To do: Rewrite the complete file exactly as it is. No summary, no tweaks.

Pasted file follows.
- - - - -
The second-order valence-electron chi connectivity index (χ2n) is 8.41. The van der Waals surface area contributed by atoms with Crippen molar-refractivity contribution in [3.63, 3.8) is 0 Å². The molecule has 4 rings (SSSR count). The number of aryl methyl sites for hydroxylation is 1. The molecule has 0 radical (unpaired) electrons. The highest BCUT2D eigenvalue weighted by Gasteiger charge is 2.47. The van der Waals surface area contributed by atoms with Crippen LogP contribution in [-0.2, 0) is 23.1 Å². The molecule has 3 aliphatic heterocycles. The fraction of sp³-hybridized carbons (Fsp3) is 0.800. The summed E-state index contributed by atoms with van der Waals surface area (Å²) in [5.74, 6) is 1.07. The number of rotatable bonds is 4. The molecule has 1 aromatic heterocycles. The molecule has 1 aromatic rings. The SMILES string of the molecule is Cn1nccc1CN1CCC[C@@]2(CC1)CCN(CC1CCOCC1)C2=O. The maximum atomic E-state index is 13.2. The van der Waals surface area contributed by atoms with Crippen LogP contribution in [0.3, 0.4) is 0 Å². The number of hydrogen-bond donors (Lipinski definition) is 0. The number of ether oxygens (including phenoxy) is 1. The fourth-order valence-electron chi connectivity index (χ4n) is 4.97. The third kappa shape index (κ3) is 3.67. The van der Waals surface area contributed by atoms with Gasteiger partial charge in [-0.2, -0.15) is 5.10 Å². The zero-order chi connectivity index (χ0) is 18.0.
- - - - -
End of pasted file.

The second-order valence-electron chi connectivity index (χ2n) is 8.41. The van der Waals surface area contributed by atoms with Crippen molar-refractivity contribution in [3.63, 3.8) is 0 Å². The molecule has 4 rings (SSSR count). The number of aryl methyl sites for hydroxylation is 1. The molecule has 0 radical (unpaired) electrons. The highest BCUT2D eigenvalue weighted by Gasteiger charge is 2.47. The van der Waals surface area contributed by atoms with Crippen LogP contribution in [-0.2, 0) is 23.1 Å². The molecule has 3 aliphatic heterocycles. The fraction of sp³-hybridized carbons (Fsp3) is 0.800. The summed E-state index contributed by atoms with van der Waals surface area (Å²) in [5.74, 6) is 1.07. The number of rotatable bonds is 4. The molecule has 1 aromatic heterocycles. The molecule has 1 aromatic rings. The SMILES string of the molecule is Cn1nccc1CN1CCC[C@@]2(CC1)CCN(CC1CCOCC1)C2=O. The maximum atomic E-state index is 13.2. The van der Waals surface area contributed by atoms with Crippen LogP contribution in [0.3, 0.4) is 0 Å². The number of hydrogen-bond donors (Lipinski definition) is 0. The number of ether oxygens (including phenoxy) is 1. The fourth-order valence-electron chi connectivity index (χ4n) is 4.97. The third kappa shape index (κ3) is 3.67. The van der Waals surface area contributed by atoms with Gasteiger partial charge in [-0.2, -0.15) is 5.10 Å². The zero-order chi connectivity index (χ0) is 18.0.